Access to this pool of data allows Papago to understand colloquial expressions used in daily life and keeps it up-to-date with the latest slang.

Like GenieTalk, Papago can also translate via text, voice and image. One of the strong points over GenieTalk is Papago’s image translation. While GenieTalk translates all text in a picture, Papago allows the user to highlight certain parts of the image’s text so that only some of it is translated.

Also similar to GenieTalk, Papago has a list of common phrases used in everyday situations like buying a ticket or paying a bill. The phrases, too, are pronounced when tapping on a speaker icon.

Naver’s translation app, though, provides much fewer languages than GenieTalk. It currently services nine languages: Chinese, English, French, Indonesian, Japanese, Korean, Spanish, Thai and Vietnamese.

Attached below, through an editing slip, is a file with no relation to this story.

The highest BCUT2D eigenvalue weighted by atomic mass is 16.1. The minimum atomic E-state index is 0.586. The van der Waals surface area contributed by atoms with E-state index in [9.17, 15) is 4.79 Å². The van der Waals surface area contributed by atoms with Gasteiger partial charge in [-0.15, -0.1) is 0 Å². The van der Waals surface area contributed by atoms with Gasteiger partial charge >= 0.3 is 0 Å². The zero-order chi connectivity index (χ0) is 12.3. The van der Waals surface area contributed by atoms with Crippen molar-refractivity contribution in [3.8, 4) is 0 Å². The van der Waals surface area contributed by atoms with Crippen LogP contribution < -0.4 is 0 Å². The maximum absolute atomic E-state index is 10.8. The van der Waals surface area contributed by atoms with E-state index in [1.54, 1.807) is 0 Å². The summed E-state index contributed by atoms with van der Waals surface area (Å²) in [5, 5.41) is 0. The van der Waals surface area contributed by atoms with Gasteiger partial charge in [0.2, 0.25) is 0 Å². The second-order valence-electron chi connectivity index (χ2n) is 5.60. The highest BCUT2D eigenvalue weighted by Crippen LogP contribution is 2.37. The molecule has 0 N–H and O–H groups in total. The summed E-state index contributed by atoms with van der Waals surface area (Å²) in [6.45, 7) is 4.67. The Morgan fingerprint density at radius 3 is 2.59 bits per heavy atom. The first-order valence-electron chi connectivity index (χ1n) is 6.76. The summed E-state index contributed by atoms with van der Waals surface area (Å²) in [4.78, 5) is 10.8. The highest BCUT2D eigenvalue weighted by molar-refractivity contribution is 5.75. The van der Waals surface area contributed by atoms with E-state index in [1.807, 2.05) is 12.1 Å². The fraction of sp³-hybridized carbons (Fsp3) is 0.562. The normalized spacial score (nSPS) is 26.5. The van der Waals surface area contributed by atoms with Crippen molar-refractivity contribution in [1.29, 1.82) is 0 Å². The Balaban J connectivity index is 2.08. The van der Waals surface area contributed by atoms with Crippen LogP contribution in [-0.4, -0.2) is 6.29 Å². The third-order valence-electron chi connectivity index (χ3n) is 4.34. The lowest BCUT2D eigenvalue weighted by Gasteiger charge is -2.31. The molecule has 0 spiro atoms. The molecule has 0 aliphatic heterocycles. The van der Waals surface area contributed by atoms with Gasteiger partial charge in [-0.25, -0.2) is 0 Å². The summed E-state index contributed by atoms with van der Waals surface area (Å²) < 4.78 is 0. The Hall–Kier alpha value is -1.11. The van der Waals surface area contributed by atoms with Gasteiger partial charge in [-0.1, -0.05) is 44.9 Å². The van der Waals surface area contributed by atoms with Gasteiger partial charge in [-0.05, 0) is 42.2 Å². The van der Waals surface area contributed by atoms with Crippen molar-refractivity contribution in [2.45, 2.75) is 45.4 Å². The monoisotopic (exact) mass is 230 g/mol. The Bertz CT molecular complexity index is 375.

- Google Translate

An app that needs no introduction is Google Translate, which has more than five million downloads on Android alone, making it the most popular translation app in the world. Papago has over 18,000 downloads while GenieTalk has 2,500 on Android.

The Google app has the advantage of providing the most languages, at 90.

One distinctive feature of Google Translate is its ability to read text that is scribbled onto the phone with one’s finger, especially useful if a traveler does not know how to type in Korean. Users can simply write Korean text with their fingers, and the app will try to correct the scribble and then translate.

The image analysis feature on Google Translate is similar to Papago’s in that users can highlight parts of the image that they want to translate.